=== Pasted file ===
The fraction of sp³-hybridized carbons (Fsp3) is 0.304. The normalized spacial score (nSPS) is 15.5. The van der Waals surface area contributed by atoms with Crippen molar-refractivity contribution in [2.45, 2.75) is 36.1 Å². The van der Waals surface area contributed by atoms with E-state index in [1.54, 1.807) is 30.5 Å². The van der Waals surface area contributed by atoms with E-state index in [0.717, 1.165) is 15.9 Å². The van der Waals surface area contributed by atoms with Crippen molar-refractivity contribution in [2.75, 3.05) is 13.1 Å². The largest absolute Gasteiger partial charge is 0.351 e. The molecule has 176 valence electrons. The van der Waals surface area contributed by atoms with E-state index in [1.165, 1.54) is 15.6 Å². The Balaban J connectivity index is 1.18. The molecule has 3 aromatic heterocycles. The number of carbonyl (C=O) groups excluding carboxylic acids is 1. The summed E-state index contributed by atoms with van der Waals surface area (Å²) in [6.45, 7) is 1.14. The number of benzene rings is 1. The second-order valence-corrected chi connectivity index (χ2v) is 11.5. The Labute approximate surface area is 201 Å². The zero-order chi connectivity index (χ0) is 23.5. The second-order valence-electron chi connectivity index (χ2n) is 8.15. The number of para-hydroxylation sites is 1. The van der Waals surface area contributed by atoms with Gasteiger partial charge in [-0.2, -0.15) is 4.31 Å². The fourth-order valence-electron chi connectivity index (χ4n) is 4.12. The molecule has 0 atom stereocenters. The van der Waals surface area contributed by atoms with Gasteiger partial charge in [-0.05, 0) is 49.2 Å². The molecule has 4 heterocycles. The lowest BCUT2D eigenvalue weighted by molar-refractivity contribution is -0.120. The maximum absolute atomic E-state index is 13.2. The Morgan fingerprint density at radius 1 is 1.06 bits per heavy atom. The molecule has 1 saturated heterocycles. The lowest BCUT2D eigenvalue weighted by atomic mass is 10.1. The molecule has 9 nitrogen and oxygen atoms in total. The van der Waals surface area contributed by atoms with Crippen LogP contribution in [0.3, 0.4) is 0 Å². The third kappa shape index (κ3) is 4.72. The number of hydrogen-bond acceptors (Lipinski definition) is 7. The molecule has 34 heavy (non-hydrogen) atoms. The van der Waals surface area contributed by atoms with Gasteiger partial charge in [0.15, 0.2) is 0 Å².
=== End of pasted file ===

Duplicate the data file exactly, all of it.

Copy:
The fraction of sp³-hybridized carbons (Fsp3) is 0.304. The normalized spacial score (nSPS) is 15.5. The van der Waals surface area contributed by atoms with Crippen molar-refractivity contribution in [2.45, 2.75) is 36.1 Å². The van der Waals surface area contributed by atoms with E-state index in [1.54, 1.807) is 30.5 Å². The van der Waals surface area contributed by atoms with E-state index in [0.717, 1.165) is 15.9 Å². The van der Waals surface area contributed by atoms with Crippen molar-refractivity contribution in [2.75, 3.05) is 13.1 Å². The largest absolute Gasteiger partial charge is 0.351 e. The molecule has 176 valence electrons. The van der Waals surface area contributed by atoms with E-state index in [1.165, 1.54) is 15.6 Å². The Balaban J connectivity index is 1.18. The molecule has 3 aromatic heterocycles. The number of carbonyl (C=O) groups excluding carboxylic acids is 1. The summed E-state index contributed by atoms with van der Waals surface area (Å²) in [6.45, 7) is 1.14. The number of benzene rings is 1. The second-order valence-corrected chi connectivity index (χ2v) is 11.5. The Labute approximate surface area is 201 Å². The zero-order chi connectivity index (χ0) is 23.5. The second-order valence-electron chi connectivity index (χ2n) is 8.15. The number of para-hydroxylation sites is 1. The van der Waals surface area contributed by atoms with Gasteiger partial charge in [-0.2, -0.15) is 4.31 Å². The fourth-order valence-electron chi connectivity index (χ4n) is 4.12. The molecule has 0 atom stereocenters. The van der Waals surface area contributed by atoms with Gasteiger partial charge in [-0.05, 0) is 49.2 Å². The molecule has 4 heterocycles. The lowest BCUT2D eigenvalue weighted by molar-refractivity contribution is -0.120. The maximum absolute atomic E-state index is 13.2. The Morgan fingerprint density at radius 1 is 1.06 bits per heavy atom. The molecule has 1 saturated heterocycles. The lowest BCUT2D eigenvalue weighted by atomic mass is 10.1. The molecule has 9 nitrogen and oxygen atoms in total. The van der Waals surface area contributed by atoms with Crippen LogP contribution in [0.3, 0.4) is 0 Å². The third kappa shape index (κ3) is 4.72. The number of hydrogen-bond acceptors (Lipinski definition) is 7. The molecule has 34 heavy (non-hydrogen) atoms. The van der Waals surface area contributed by atoms with Gasteiger partial charge in [0.15, 0.2) is 0 Å².